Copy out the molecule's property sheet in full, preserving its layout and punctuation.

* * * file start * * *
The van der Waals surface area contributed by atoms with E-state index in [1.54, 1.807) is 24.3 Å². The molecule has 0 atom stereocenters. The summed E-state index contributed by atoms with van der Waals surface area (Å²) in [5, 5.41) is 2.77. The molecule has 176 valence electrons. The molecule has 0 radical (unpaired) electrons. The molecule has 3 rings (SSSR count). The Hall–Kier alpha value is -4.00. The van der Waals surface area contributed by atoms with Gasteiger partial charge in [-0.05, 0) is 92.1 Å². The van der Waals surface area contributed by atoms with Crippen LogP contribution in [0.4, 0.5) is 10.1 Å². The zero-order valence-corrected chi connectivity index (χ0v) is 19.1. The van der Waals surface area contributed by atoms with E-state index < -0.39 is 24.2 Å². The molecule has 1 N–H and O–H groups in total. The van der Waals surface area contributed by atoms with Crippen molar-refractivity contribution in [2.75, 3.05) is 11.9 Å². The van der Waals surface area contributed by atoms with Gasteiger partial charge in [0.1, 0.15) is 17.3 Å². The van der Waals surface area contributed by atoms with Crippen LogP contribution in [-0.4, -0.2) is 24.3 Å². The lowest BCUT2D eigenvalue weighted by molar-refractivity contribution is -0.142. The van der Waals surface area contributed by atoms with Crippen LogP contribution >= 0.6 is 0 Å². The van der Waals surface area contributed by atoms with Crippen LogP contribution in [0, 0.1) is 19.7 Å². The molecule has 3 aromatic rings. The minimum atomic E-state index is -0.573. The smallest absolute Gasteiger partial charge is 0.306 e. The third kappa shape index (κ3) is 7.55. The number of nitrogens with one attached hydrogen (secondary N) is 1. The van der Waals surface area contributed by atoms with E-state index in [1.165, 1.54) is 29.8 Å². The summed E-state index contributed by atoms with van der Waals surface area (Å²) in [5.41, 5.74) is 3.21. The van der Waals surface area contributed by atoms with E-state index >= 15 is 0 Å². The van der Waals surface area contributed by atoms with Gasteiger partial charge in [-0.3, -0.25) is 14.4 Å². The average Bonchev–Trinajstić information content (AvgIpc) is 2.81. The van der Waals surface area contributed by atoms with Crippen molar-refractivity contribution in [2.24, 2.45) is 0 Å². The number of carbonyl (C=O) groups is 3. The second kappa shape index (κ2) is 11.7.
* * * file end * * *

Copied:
The van der Waals surface area contributed by atoms with E-state index in [1.54, 1.807) is 24.3 Å². The molecule has 0 atom stereocenters. The summed E-state index contributed by atoms with van der Waals surface area (Å²) in [5, 5.41) is 2.77. The molecule has 176 valence electrons. The molecule has 0 radical (unpaired) electrons. The molecule has 3 rings (SSSR count). The Hall–Kier alpha value is -4.00. The van der Waals surface area contributed by atoms with Gasteiger partial charge in [-0.05, 0) is 92.1 Å². The van der Waals surface area contributed by atoms with Crippen LogP contribution in [0.4, 0.5) is 10.1 Å². The zero-order valence-corrected chi connectivity index (χ0v) is 19.1. The van der Waals surface area contributed by atoms with E-state index < -0.39 is 24.2 Å². The molecule has 1 N–H and O–H groups in total. The van der Waals surface area contributed by atoms with Crippen molar-refractivity contribution in [2.75, 3.05) is 11.9 Å². The van der Waals surface area contributed by atoms with Gasteiger partial charge in [0.1, 0.15) is 17.3 Å². The van der Waals surface area contributed by atoms with Crippen LogP contribution in [-0.4, -0.2) is 24.3 Å². The lowest BCUT2D eigenvalue weighted by molar-refractivity contribution is -0.142. The van der Waals surface area contributed by atoms with Crippen LogP contribution >= 0.6 is 0 Å². The van der Waals surface area contributed by atoms with Crippen LogP contribution in [0, 0.1) is 19.7 Å². The molecule has 3 aromatic rings. The minimum atomic E-state index is -0.573. The smallest absolute Gasteiger partial charge is 0.306 e. The third kappa shape index (κ3) is 7.55. The number of nitrogens with one attached hydrogen (secondary N) is 1. The van der Waals surface area contributed by atoms with E-state index in [1.165, 1.54) is 29.8 Å². The summed E-state index contributed by atoms with van der Waals surface area (Å²) in [5.41, 5.74) is 3.21. The van der Waals surface area contributed by atoms with E-state index >= 15 is 0 Å². The van der Waals surface area contributed by atoms with Gasteiger partial charge in [-0.3, -0.25) is 14.4 Å². The average Bonchev–Trinajstić information content (AvgIpc) is 2.81. The van der Waals surface area contributed by atoms with Crippen molar-refractivity contribution in [2.24, 2.45) is 0 Å². The number of carbonyl (C=O) groups is 3. The second kappa shape index (κ2) is 11.7.